1. Write What You Know:
This is an overused idiom you hear all the time in writing blogs and advice books. “Write what you know”. To me, this is a bastardisation of a more general idiom “Play to Your Strengths”. Most people (and I emphasise most because there are many writers out there who can change genre like clothes and do each with ease and finesse) have a particular genre at which they are strongest. For me personally it is fantasy. Why? Because I’ve been writing it for years and years. Because it is my favourite genre as a reader and viewer. Because I grew up on a healthy diet of local folklore and Disney. Or maybe just because I have an overactive imagination. My strengths (or so I’m told) are world building and a writing style that has a poetic, lyrical edge (not my phrase) to it. Both lend well to fantasy.
Sticking to one genre allows you to focus on your areas of strength. You are giving yourself a natural advantage and in the brutally competitive book market, we need every edge we can get.
2. Practice Makes Perfect:
Another idiom and a fairly self-explanatory one. The more you do something, the better you get at it. Writing is an art. It is not something learnt once and then applied. It is something that is constantly evolving. We are always learning and the best way to do that, is practice. Sticking within one genre allows you to spend time honing skills. Each time you try something and it doesn’t work, it makes the work that follows stronger.
3. Consistency boost Commerciality:
I touched on this above. At the end of the day, it is easier to sell yourself as a brand if you have one coherent message. Promoting a fantasy writer has a very different feel to promoting a crime novelist. Chances are you won’t really be able to discuss both in the same interview. They appeal to different audiences. A Sci Fi writer is going to be perfectly placed talking at a ComiCon but a Romance novelist is much better suited to bookclubs and female dominated events. The more genres you write across, the more work you will have to put in. Even if you don’t give yourself different personas, each marketing campaign will need its own personality, own audience, own requirements and demands.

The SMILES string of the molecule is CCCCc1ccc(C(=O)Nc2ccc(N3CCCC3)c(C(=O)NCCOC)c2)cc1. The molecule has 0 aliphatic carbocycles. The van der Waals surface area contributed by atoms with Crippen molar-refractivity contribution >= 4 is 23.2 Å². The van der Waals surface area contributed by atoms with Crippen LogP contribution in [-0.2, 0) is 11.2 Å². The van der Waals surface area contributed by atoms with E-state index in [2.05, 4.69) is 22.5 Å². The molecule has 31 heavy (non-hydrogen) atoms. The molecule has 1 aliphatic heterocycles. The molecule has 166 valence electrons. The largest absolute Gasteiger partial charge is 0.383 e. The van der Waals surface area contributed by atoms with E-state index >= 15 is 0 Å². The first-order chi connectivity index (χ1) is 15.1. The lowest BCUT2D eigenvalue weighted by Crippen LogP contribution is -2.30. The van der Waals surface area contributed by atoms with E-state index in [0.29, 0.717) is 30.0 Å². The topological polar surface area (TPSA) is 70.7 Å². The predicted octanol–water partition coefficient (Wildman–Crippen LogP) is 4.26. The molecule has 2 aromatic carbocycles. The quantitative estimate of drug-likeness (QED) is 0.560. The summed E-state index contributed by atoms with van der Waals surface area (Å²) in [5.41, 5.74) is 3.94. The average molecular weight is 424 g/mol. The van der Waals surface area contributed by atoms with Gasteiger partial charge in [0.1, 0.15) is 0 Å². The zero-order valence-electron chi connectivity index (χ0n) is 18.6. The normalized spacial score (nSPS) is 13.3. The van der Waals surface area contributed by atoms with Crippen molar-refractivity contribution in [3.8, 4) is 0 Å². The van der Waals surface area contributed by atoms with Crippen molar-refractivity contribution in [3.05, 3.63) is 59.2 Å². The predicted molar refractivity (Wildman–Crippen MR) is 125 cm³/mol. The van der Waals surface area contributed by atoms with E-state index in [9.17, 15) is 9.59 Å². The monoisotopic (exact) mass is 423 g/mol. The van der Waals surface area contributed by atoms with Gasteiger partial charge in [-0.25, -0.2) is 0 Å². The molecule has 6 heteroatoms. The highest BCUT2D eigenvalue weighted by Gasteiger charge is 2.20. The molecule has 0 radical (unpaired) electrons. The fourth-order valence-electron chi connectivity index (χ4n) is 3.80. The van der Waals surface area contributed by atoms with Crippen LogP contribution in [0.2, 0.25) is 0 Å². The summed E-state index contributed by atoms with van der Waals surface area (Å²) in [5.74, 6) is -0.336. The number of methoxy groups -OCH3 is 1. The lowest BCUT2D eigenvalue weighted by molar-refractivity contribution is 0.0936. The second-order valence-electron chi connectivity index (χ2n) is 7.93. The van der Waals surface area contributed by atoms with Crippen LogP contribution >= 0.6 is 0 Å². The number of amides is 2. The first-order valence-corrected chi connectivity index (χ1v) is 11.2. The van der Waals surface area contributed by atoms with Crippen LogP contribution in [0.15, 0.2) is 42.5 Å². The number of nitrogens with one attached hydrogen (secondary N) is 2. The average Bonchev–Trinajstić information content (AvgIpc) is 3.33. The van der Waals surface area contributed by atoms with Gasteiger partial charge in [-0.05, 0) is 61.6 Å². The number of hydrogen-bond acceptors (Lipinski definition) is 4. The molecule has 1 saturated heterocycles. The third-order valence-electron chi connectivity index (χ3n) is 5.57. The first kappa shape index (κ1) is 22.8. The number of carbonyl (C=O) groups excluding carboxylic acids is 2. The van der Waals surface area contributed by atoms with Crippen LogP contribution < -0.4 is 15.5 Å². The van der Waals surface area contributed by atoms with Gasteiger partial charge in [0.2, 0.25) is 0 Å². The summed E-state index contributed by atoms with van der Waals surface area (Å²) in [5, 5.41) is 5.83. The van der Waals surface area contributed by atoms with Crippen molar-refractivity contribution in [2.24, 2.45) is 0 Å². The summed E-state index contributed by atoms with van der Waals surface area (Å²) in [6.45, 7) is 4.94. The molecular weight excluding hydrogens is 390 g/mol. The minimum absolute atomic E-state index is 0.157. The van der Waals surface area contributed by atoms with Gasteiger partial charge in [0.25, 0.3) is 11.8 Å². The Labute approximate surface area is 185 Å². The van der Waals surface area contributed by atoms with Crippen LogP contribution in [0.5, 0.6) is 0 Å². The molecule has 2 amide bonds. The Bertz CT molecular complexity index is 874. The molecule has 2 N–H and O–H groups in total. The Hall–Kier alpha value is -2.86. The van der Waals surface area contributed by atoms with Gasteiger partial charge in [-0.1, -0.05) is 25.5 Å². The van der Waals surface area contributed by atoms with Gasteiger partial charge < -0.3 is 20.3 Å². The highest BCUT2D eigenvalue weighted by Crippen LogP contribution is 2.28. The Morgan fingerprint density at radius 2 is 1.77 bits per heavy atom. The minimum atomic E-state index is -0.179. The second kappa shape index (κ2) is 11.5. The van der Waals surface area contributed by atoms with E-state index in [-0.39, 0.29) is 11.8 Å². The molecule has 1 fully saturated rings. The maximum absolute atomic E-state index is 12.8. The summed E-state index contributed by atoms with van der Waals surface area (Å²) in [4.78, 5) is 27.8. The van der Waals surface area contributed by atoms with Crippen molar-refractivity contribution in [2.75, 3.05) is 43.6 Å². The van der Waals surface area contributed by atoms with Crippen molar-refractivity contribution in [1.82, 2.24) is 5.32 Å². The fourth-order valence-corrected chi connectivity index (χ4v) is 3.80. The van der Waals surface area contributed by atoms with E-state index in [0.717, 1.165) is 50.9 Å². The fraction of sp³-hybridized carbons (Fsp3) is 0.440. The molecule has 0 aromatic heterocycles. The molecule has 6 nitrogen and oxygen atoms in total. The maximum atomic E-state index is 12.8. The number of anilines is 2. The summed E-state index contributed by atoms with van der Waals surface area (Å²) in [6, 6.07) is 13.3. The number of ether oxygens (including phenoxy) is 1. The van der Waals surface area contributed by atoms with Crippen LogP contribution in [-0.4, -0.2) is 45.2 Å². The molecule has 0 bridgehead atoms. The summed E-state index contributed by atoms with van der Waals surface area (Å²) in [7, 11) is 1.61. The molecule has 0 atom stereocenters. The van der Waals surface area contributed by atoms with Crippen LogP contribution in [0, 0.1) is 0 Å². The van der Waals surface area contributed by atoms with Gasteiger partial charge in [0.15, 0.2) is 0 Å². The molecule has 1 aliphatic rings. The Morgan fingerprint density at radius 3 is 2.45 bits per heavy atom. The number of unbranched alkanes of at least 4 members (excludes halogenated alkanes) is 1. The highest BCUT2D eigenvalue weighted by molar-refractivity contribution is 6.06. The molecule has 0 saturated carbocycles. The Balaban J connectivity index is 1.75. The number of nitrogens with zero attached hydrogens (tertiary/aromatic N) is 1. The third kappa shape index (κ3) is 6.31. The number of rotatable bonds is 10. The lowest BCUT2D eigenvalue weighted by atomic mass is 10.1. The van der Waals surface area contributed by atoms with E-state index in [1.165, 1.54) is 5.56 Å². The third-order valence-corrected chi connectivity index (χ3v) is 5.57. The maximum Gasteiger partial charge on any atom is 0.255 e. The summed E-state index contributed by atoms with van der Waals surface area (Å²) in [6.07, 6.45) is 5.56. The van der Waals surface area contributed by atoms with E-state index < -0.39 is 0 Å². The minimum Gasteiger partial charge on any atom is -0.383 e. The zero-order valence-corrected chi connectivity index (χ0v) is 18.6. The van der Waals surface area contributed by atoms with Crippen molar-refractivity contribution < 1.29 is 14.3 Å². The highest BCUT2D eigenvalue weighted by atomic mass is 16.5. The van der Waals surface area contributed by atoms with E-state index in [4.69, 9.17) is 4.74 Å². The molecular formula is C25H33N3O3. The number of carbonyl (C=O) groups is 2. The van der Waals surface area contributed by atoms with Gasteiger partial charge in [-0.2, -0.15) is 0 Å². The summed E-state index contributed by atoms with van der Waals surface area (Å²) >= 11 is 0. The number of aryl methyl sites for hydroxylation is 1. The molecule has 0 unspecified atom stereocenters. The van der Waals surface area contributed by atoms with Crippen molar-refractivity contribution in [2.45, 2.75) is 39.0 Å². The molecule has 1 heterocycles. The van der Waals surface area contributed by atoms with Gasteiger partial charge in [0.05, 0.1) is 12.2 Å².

Equally, beware of confusing the audience. People think in soundbites. “That Sci Fi dude” or “the one that does those Tudor books”. It sends a confusing message to go “Tudor book written by that Sci Fi dude”. Normally the first question will be “are there space ships?” It’s human nature. We are creatures of habit and routine. Be braced for a few “huh” faces.
4. Plot Bunnies Must Be Free To Roam
I don’t know about you but my plot bunnies are very definitely free range. They go wherever they want to. I spend half my time retrieving them from the most unexpected of places. I have started books on such basis as “I want to write something with a steam train in it” or “ooh a tiger, how cool would it be to have a tiger”. And for me, this is the joy of writing. It is the challenge of musing, “what story can I come up with that features a steam train” (ended up being a steampunk fanfic of Night Circus). Plot bunnies should be tamed only when they are given a home. But this does mean bunnies of all shapes and sizes, which can result in broad spectrum genres.
5. The Broken Record Phenomenon
Consider Jodi Picoult or Nicholas Sparks for a moment. When I picked up my first of each of theirs (My Sister’s Keeper and The Notebook) I loved what I found. The books were engaging and surprising and emotionally devastating. The writing was refreshing and innovative. So obviously, I reached for more. Nowadays, I rarely pick up either author. Why? Because I got bored. Now, I am aware I chose two authors who are particularly formulaic in their stories – with Picoult in particular, if you’ve read one, you’ve read them all – different story, different characters, different moral dilemma of the week but all the shock and awe is gone because you can predict each turn. As for Sparks, I go back to my favourite jpg.